Cougars make a living by not being seen. In areas disturbed by humans, these cats are most active at dusk and early in the morning. In low-light conditions, cougars see up to six times better than humans. However, cougars can be active at dawn or dusk if the prey is active at that time.
The Cougars leave soft traces, meaning the animals make very little contact with the ground and their tracks can be virtually invisible in packed dirt or crusted snow. To maintain their prey acuity, these animals keep their claws retracted most of the time, so claw marks are rarely visible in their tracks. The underside may leave sanding marks between each print.
Cougars usually cover their droppings with loose soil. When visible, their excrement generally resembles that of most feline and canine species. However, the pumas have well-developed premolars that cut through the bones and hide. After killing a large animal and filling it, a puma often blank the remains with rubble such as snow, grass, leaves, sticks, or floor. These cuts rarely remove much bark; Tree clawing that removes a lot of bark is probably the work of a bear. (Lynx claw marks are typically 2 to 3 feet off the ground; domestic cat scratches occur at about 1½ to 2 feet.) Cougar tracks are about the size of a baseball and 3 to 3½ inches in diameter.
Cougar Feeding Areas (caches)
Cougars usually carry or drag their prey to a secluded, covered area to feed, and trail marks are commonly found at recently killed locations. After a mountain lion kills a large animal and eats its fill, it often covers the remains with debris like snow. , grass, leaves, sticks or soil. Even if there is little debris, bits of dirt, rocks, grass, or sticks can be used to cover the carcass. The cougar can remain in close proximity to its prey, protecting it from scavengers and eating it for a period of six to eight days. (Meat spoils quickly in summer and male cougars must patrol their territory. Often these males will kill, eat their fill, go out to patrol the area, and return days later to feed on the carcasses.) Do not approach or stand near a freshly killed or partially covered deer or elk.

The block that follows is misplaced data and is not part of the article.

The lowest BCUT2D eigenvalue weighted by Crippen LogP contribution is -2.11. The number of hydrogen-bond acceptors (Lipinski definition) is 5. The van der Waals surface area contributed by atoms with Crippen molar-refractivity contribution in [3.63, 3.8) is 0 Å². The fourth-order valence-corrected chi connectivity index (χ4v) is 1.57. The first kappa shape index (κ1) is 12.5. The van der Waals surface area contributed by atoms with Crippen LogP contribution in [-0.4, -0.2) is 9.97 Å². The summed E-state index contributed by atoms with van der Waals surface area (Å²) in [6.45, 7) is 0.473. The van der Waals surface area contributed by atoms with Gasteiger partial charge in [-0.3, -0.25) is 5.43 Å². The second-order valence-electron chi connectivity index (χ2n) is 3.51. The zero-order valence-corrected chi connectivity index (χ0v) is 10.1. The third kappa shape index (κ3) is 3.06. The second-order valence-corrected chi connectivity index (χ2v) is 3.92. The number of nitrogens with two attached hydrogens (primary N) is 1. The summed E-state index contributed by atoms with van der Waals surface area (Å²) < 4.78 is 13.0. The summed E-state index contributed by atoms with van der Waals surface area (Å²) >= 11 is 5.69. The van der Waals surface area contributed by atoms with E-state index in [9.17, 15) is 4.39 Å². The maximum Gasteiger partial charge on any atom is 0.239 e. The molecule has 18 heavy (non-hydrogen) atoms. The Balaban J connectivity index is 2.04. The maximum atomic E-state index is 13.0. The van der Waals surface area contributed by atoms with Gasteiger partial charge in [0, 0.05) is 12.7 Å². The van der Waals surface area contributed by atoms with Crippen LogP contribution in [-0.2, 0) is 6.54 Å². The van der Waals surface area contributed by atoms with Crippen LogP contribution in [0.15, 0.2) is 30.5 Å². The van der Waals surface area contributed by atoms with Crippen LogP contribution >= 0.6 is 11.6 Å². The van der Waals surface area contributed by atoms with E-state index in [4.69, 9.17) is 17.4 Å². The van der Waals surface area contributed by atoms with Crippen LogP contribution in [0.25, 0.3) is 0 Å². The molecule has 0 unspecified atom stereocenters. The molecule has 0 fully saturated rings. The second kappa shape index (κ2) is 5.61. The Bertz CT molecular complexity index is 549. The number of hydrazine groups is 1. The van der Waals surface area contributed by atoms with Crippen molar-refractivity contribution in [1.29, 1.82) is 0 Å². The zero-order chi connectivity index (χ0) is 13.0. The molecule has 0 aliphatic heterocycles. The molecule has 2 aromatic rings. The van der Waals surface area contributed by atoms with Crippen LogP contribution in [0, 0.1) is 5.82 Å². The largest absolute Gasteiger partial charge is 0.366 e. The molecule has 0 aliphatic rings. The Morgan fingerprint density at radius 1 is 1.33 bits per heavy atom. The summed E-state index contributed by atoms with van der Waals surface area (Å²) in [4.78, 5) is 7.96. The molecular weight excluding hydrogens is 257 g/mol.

Like house cats scratching furniture, cougars mark their territory boundaries by leaving claw marks on trees, stumps, and occasionally fence posts.The claw marks left by an adult cougar will be 4 to 8 feet above the ground and consist of long, deep, parallel scratches that run nearly vertically down the trunk. These cuts rarely remove much bark; the tree claw removing a lot of bark is probably the work of a bear.. (Bobcat claw marks are normally
2 to 3 feet above the ground; domestic cat scratching occurs at a height of about 1½ to 2 feet). Cougar traces are about the size of a baseball, 3 to 3½ inches in diameter.
Cougars hiss, purr, meow, growl, howl, chirp, and cry. The most sensational sounds they make are the eerie howls and moans that can be heard at night during the mating season, especially when competing males have intentions. to the same receptive woman. Such wailing has been compared to the cry of a child, the cry of a woman, and the cry of someone in terrible pain.
Preventing conflicts with cougars
The puma’s ability to travel great distances occasionally leads these cats into seemingly unsuitable territories, even places densely populated by humans. Such appearances are almost always brief, and the animal moves quickly in search of a suitable permanent home. However, where humans encroach on wildlife habitat, cougar sightings and attacks on livestock and pets increase.